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effect of maternal mortality in nigeria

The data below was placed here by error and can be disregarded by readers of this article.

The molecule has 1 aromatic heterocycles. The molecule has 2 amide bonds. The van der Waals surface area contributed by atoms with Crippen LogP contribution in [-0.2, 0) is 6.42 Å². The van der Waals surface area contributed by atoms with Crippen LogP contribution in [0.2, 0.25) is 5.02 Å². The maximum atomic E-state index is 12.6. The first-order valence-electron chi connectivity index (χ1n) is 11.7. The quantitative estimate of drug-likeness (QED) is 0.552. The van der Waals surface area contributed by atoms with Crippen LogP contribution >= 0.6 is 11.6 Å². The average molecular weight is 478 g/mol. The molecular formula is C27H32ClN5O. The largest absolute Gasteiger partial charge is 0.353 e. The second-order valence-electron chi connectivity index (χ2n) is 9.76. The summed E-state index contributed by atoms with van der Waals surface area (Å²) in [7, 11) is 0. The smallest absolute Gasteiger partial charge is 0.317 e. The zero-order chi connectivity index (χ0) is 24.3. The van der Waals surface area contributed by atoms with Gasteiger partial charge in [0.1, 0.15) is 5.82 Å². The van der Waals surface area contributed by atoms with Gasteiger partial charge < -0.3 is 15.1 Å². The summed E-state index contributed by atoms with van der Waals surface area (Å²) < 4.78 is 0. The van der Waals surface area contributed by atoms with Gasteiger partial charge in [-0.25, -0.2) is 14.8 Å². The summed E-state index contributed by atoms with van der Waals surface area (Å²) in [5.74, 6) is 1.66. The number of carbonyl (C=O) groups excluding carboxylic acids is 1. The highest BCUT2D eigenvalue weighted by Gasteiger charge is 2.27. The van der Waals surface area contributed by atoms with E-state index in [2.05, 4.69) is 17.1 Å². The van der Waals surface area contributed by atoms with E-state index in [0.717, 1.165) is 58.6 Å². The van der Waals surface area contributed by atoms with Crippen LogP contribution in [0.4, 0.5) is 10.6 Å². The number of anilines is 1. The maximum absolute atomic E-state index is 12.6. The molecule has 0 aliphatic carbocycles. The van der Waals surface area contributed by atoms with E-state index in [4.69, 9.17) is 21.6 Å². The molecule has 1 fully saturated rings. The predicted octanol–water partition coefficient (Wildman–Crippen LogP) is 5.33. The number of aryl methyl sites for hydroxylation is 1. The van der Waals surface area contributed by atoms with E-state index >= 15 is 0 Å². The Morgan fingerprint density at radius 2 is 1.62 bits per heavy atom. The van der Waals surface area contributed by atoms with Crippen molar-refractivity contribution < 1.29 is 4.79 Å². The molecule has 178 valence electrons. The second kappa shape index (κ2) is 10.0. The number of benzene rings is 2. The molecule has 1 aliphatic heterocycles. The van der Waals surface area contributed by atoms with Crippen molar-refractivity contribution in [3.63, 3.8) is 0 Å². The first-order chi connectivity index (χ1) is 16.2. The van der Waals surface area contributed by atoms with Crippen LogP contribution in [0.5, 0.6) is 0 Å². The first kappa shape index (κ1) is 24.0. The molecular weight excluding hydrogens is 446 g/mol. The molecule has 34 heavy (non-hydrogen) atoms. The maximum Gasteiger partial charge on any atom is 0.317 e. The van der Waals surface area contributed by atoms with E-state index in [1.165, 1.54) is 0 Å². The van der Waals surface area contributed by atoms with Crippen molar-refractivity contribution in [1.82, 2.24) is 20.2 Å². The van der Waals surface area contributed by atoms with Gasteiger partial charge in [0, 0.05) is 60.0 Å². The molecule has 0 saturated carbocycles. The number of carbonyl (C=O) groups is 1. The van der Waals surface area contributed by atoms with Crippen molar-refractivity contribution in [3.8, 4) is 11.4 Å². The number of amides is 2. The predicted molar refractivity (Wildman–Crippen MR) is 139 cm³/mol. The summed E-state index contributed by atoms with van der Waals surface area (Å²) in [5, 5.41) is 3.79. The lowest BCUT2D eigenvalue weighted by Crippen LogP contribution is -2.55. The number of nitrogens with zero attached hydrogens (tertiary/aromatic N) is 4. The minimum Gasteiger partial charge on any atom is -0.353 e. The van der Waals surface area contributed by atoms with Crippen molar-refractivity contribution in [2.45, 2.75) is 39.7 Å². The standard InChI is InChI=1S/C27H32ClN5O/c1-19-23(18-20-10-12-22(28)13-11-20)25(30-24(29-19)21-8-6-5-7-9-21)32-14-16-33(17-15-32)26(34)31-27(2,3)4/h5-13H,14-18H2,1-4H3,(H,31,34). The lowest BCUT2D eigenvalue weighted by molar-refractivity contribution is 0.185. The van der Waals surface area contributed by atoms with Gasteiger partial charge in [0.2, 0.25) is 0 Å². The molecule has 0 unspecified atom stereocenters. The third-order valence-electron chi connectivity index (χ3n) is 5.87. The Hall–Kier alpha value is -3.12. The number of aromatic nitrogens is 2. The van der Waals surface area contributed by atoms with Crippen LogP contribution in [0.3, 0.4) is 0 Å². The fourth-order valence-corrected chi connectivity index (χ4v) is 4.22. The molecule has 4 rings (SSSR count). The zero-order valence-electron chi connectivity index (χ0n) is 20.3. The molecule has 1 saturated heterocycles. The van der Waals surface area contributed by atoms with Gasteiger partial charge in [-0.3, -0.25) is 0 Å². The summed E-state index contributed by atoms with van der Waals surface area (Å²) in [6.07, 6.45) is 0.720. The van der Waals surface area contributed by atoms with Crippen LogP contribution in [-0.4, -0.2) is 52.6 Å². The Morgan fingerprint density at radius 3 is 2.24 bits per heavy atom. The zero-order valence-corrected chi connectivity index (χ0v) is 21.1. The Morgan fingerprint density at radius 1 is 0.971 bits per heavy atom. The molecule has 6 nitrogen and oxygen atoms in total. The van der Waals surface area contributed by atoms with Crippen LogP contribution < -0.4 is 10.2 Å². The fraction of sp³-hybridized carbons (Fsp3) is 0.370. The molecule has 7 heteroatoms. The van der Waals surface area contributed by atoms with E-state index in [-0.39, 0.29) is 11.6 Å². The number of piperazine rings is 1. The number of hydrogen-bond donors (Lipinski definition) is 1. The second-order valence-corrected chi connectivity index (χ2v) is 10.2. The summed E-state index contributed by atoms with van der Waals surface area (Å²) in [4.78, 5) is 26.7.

CHAPTER ONE INTRODUCTION 1.1 Background to the Study Maternal mortality remains the leading cause of death and disability for reproductive age women in resource poor countries. The 7 papers included in the BJOG supplement shed light on some aspects of the Nigerian maternity care and health system, particularly at the tertiary level, between 2012 and 2013. As UNICEF states, Nigeria loses 145 women to maternal mortality each day. Introduction Reducing maternal mortality remains a priority for global health. The Nigerian’s maternal mortality rates of 350 per 100,000 and 120 for 1,000 live birth is still very high compared to the regional average and other developed countries [19]. Nigeria maternal mortality rate for 2014 was 943.00, a 0.84% decline from 2013. Since contraceptive use is still stigmatized, many brides under the age of 18 are forced to give birth, and their bodies are very vulnerable to complications, therefore contributing to a high maternal mortality rate. the problem of infant-maternal mortality rate is in Nigeria and second, between 2016 and 2017 health spending witnessed 1.70% increment, while it plummeted by 7.80% between 2017 and 2018. The major causes of childhood mortality in Nigeria include malaria (30%), vaccine preventable diseases (22%), diarrhea (19%), acute respiratory tract infections (16%), etc., with malnutrition underlying about 60% of these childhood deaths. The study will be delimited to the effect of maternal mortality rate of women of child bearing age between the age of 20 – 40 years in Kutungare Igabi West Local Government area of Kaduna State Nigeria. United Nations projections are also included through the year 2100. This high level of maternal mortality is also linked to Nigeria’s high rate of deaths for children under 5—newborns account for a quarter of the under-five deaths which occur in the country. https://www.legit.ng/1108144-10-maternal-mortality-nigeria.html 25 June 2019, Geneva – Information is essential for change, but in settings where information is not readily available, epidemiological research becomes one of the most powerful sources of information for change. Between 2005 and 2015, it is estimated that over 600 000 maternal deaths and no less than 900 000 maternal near-miss cases occurred in the country. This systematic review aims at describing and indirectly measuring the effect of the Maternal, Newborn, and Child Health (MNCH) interventions implemented in Nigeria from 1990 to 2014. Environmental factors influencing maternal mortality in Zaria, Nigeria R Soc Health J. A woman attends a health education session in northern Nigeria. Like MMR, maternal deaths steadily declined from 532,000 in 1990 to 441,000 in 2000, and further to 302,000 in 2015 (the all time lowest). The World Health Organizatoin (WHO) says the high number of maternal deaths in some parts of the world reflects inequities in access to health services, and highlights the gap between rich and poor. At first glance, it appears that maternal mortality increased between 1983 and 1990, but in reality differences between the two estimates is almost certainly a reflection of the alternative strategies used for estimation (World Health Organization and United Nations Children 's Fund, 1996). 1980 Apr;100(2):72-4. doi: 10.1177/146642408010000211. Currently, Nigeria has the second highest burden of maternal mortality in the world and contributes about 15 percent of the annual total global deaths which represent two percent of the global population. The fact that many people cannot afford the healthcare that they need contributes to Nigeria’s high MMR. In fact, a Nigerian woman has a 1 in 22 lifetime risk of dying during pregnancy, childbirth or postpartum/post-abortion; whereas in the most developed countries, the lifetime risk is 1 in 4900. Put differently, at least 800 women die in every 100,000 live births. Rural women do not have the money to travel to hospitals to receive better care. It also needs to improve the quality of healthcare available, reduce the number of child marriages and de-stigmatize contraceptive use. WHO works to contribute to the reduction of maternal mortality by increasing research evidence, providing evidence-based clinical and programmatic guidance, setting global standards, and providing technical support to Member States. CHAPTER ONE INTRODUCTION 1.0 BACKGROUND OF THE STUDY Maternal mortality, also known a maternal death, continues to be the major cause of death among women of reproductive age in many countries and remains a serious public health issue especially in developing countries (WHO 2007). An in-depth analysis of uterine rupture—a major sign of delays in managing obstructed labor–is also featured. Methods We conducted a retrospective analysis of nationally representative data from the 2013 Nigeria Demographic and Health Survey. Photo: Healthy Newborn Network, “The Borgen Project is an incredible nonprofit organization that is addressing poverty and hunger and working towards ending them.” It is also recommended that similar initiatives be put in place where health information systems are not fully operational and unable to generate actionable information. Preview EFFECT OF MALARIA ON MATERNAL MORTALITY RATE IN NIGERIA includes abstract and chapter one, complete project material available Objective This study aimed to assess the sociocultural correlates of maternal mortality in Nigeria. One in five maternal deaths, globally, are from Nigeria. Approximately two million women live with an untreated obstetric fistula in Sub-Saharan Africa and in Asia, and women with fistulas suffer incontinence, social segregation and health issues. In fact, a Nigerian woman has a 1 in 22 lifetime risk of dying during pregnancy, childbirth or postpartum/post-abortion; whereas in the most developed countries, the lifetime risk is 1 in 4900. A fistula, according to the World Health Organization, is a hole in the birth canal. Nigeria is also the country where nearly 20% of all global maternal deaths happen. There are many reasons why maternal mortality in Nigeria is so high, including a lack of access to healthcare, rampant poverty, substandard health care and the prevalence of child marriage. Nigeria has an extremely high rate of child marriage—43 percent of girls get married before the age of eighteen—and many of those girls are not given the option of whether or not they want to get pregnant. This high level of maternal mortality is also linked to Nigeria’s high rate of deaths for children under 5—newborns account for a quarter of the under-five deaths which occur in the country. The current infant mortality rate for Nigeria in 2021 is 57.701 deaths per 1000 live births, a 2.5% decline from 2020.; The infant mortality rate for Nigeria in 2020 was 59.181 deaths per 1000 live births, a 2.44% decline from 2019. It utilizes time series variables obtained from secondary source. It is against this background that this study is carried out to examine the effect of infant child and maternal mortality on the economy of Nigeria using Asaba and its environs, Delta State as a case study. Fifteen years earlier, the figure was slightly lower at 800 deaths per 100,000. By comparison, the total number of maternal deaths in 2015 in the 46 most developed countries was 1700, resulting in a maternal mortality ratio of 12 maternal deaths per 100 000 live births. The impact of a mother’s death on child outcomes is likely severe but has not been well quantified (Oestergaard, et al., 2011). BACKGROUND: The maternal mortality ratio in Nigeria is estimated to be about 814 per 100,000 live births, and deliveries taken outside a health facility have been implicated as a major factor for this high number. We also find that the magnitude of the effect of reductions in child mortality on GDP in high- The Nigeria Near-Miss and Maternal Death Survey revealed that intra-hospital quality of care issues, and delays in accessing the adequate level of care play a major part in the occurrence of maternal deaths. By comparison, the total number of maternal deaths in 2015 in the 46 most developed countries was 1700, resulting in a maternal mortality ratio of 12 maternal deaths per 100 000 live births. No relationships are found in 33 countries (19%). They are offshoots of a landmark survey - Nigeria Near-Miss and Maternal Death Survey – which recorded close to 1000 maternal deaths in 42 tertiary hospitals spread across Nigeria. As of 2015, the maternal mortality rate in Nigeria was 814 deaths per 100,000 live births. Poverty was also indirectly pointed as one of the causes of maternal mortality as Omoruyi (2008) opined that poor access to and utilization of quality reproductive health services contribute significantly to the high maternal … Improving maternal health is one of WHO’s key priorities. Most maternal death reviews in Nigeria are isolated research based reports from a single health facility. The impact of a mother’s death on child outcomes is likely severe but has not … Nigeria has a high poverty rate, with a 2010 report stating that 64.4 percent of the population lived in extreme poverty and 83.9 percent of the population lived in moderate to extreme poverty. EFFECTS OF INFANT AND MATERNAL MORTALITY ON THE ECONOMY OF NIGERIA: A CASE STUDY OF ASABA AND ITS ENVIRONS, DELTA STATE. Maternal mortality statistics remain very high in Nigeria; in fact, it is one of the highest in the world after India. Public Health Strategies to Prevent Maternal Mortality in Nigeria The prevention of maternal mortality and consequent improvement in the maternal health of Nigerian women is an all-encompassing task, which though tedious; is achievable through concerted efforts of health care providers, members of the society and government as a whole. INFANT AND MATERNAL MORTALITY ON THE ECONOMY OF NIGERIA . Sources: UNICEF, WHO 1 WHO 2, WHO 3, WHO 3, Global One Girls not Brides, IRIN News CIA World Factbook Even if women survive labor, many of them still have to live with the fistula. 25 June 2019, Geneva – Information is essential for change, but in settings where information is not readily available, epidemiological research becomes one of the most powerful sources of information for change. Nigeria presently has about 512 maternal mortality per 100,000 live births, making it the worst in the world, according to the Health Minister, Prof. Osagie Ehanire. Urban women have more of an opportunity to receive healthcare than rural women do. maternal mortality to GDP are found in 50 countries (29%) and one-way relationships from GDP to maternal mortality are found in 19 countries (11%). As stated in a Global One report about Nigeria, women in urban areas have over twice as many deliveries taking place in public and private health facilitates than women in rural areas. The Maternal Mortality Rate (MMR) in Nigeria was 560 per 100,000 live births in 2013. Environmental factors influencing maternal mortality in Zaria, Nigeria. Learn how we are supporting children to reach their full potential. Nigeria also has a high fertility rate—five children per woman in 2014—which also impacts the MMR. Nigeria still ranks second globally in the number of maternal deaths. Many of these traditional birth attendants do not have the skills and training necessary for delivering a baby—for example, many are not able to perform C-sections—and for treating complications that can occur during birth. Nearly 100% of global maternal deaths occur in developing countries with more than half of these deaths occurring in sub-Saharan Africa and almost one third happening in South Asia. Chart and table of the Nigeria infant mortality rate from 1950 to 2021. If Nigeria wants to reduce its high levels of maternal mortality, it has to make sure that access to healthcare is more widespread. Maternal mortality ratios (MMR) were computed using the Poisson assumption to derive confidence intervals around the … trends in maternal mortality in Nigeria: Impact of the MDG effects of contraceptive prevalence on maternal and child health MDG and child mortality in Nigeria UNICEF in Nigeria We work to promote the rights of children in Nigeria. CAUSES OF MATERNAL MORTALITY IN NIGERIA By Maimuna Bintu Husaini Department of Sociology, Faculty of Social and Management Science, Bayero University, Kano, Nigeria. Among the issues discussed in-depth include hypertensive disorders of pregnancy, postpartum haemorrhage, and unsafe abortion. Fistulas are directly connected to obstructed labor, a problem that contributes to high levels of maternal mortality. with the largest numbers of maternal deaths are Africa and Asia. Even if women in Nigeria are able to have access to a hospital, they sometimes still end up suffering. A supplement by BJOG: An International Journal of Obstetrics and Gynaecology titled “Application of maternal near-miss approach to audits of severe maternal complications in a low-resource country” reinforces this message. Government poised to address maternal mortality. Introduction In the year 2000, the country with the highest estimated number of maternal death is India (136,000) followed by Nigeria (37,000) (World Health Organization, 2004). A supplement by, Application of maternal near-miss approach to audits of severe maternal complications in a low-resource country, When getting there is not enough: a nationwide cross-sectional study of 998 maternal deaths and 1451 near-misses in public tertiary hospitals in a low-income country, 10 ways to improve the quality of care in health facilities. This study determined causes and contributory factors of maternal mortality in Ogun statefollowing a periodic State-widematernal and perinatal deaths surveillance and response (MPDSR) review. In 2015, Nigeria’s estimated maternal mortality ratio was over 800 maternal deaths per 100 000 live births, with approximately 58 000 maternal deaths during that year. Fistulas are more common in women who give birth at a young age. Also it is of great importance to the Nigeria government, because of its positive effect on national development, through death control measures to enhance economic growth, and it will also provide pregnant women and nursing mothers with the necessary skill needed to control infant and maternal mortality, and finally it will equip the graduates with the awareness of the consequent effect of infant and maternal mortality … 1.2 Statement of Problem The effects of poor health go … This is especially true for regions with low numbers of skilled health workers, such as sub-Saharan Africa and South Asia. (4)Population and Reproductive Health Program, College of Health Sciences, Obafemi Awolowo University, Nigeria. As UNICEF states, Nigeria loses 145 women to maternal mortality each day. For example, Global One’s report states that substandard birth techniques in government hospitals in North-Central Nigeria, including poor C-section procedures, accounted for 40 percent of all fistula injuries suffered by women in Nigeria. These women’s bodies are not ready for childbirth, leading to many health problems, including obstetric fistulas. Nigeria. At this time, we are especially working with partners to prevent the spread of diseases. CHAPTER ONE. Team leaders, hospital managers and policy makers should act on the information obtained from the survey to reduce maternal deaths and morbidity in Nigeria. 15–17 Nigeria needs immediate intervention to reduce her unacceptably high levels of maternal deaths. Nigeria is second only to India in terms of the number of maternal deaths it experiences, and along with five other countries—India, Pakistan, The Democratic Republic of the Congo, China and Ethiopia—Nigeria is part of a group which makes up more than 50 percent of the maternal mortalities that occur in the world. INTRODUCTION. In addition, WHO advocates for more affordable and effective treatments, designs training materials and guidelines for health workers, and supports countries to implement policies and programmes and monitor progress. The supplement helps readers understand the reasons for the high intra-hospital deaths associated with pregnancy-related complications. Nigeria maternal mortality rate for 2015 was 931.00, a 1.27% decline from 2014. Author G K Oyakhire. – The Huffington Post, https://borgenproject.org/wp-content/uploads/The_Borgen_Project_Logo_small.jpg. This is because some hospitals in Nigeria have substandard care. Close to 200 million people inhabit Nigeria, considered Africa’s most populous country. Background: The under-5 mortality rate in many developing countries has shown little or no improvement over the years. Moreover, maternity care and the underlying health system experience challenges in reducing avoidable deaths and promoting health and well-being. This is because women in rural areas are normally not able to afford the transport to the hospitals in urban areas, and have to settle for midwives or traditional birth attendants—or no help at all—when giving birth. The study investigates the effect of malaria on maternal mortality rate in Nigeria for the period spanning 1990 to 2017. A joint report (Trends in Maternal Mortality: 1990 to 2015 by WHO, UNICEF, World Bank and United Nations Population Fund) estimates that Nigeria has approximately 58,000 maternal deaths, accounting for 19% globally. 1.1 Background to the Study Maternal mortality remains the leading cause of death and disability for reproductive-age women in resource-poor countries. Many interventions have been instituted to reverse the trend and ensure that Nigeria is on track to achieve the Millennium Development Goals. This high maternal and child mortality is a multiplier effect of the various anomalies experienced in … This means that millions of births are not assisted by a midwife, a doctor or a trained nurse. Globally in 2015, births in the richest 20 per cent of households were more than twice as likely to be attended by skilled health personnel as those in the poorest 20 per cent of households (89 per cent versus 43 per cent). The WHO Factsheet (2008) indicates that globally, among the indirect causes of maternal deaths are diseases that complicate pregnancy such as malaria, anaemia, sickle cell anaemia etc. Objectives: To determine the incidence and causes of maternal mortality as well as its temporal distribution over the last decade (1990–1999).Study design: All maternal deaths recorded within the study period in the State of Kano, Northern Nigeria, were analyzed. In Nigeria, more than 70 percent of maternal deaths occur due to five major complications: haemorrhage, infection, unsafe abortion, hypertensive disease of pregnancy and obstructed labour. WHO adds that poor women in remote areas are the least likely to receive adequate health care. More than half of maternal deaths occur in fragile and humanitarian settings. Contraceptive use is slowly becoming more widespread and acceptable, but in 2008, only 10 percent of women used contraceptives. 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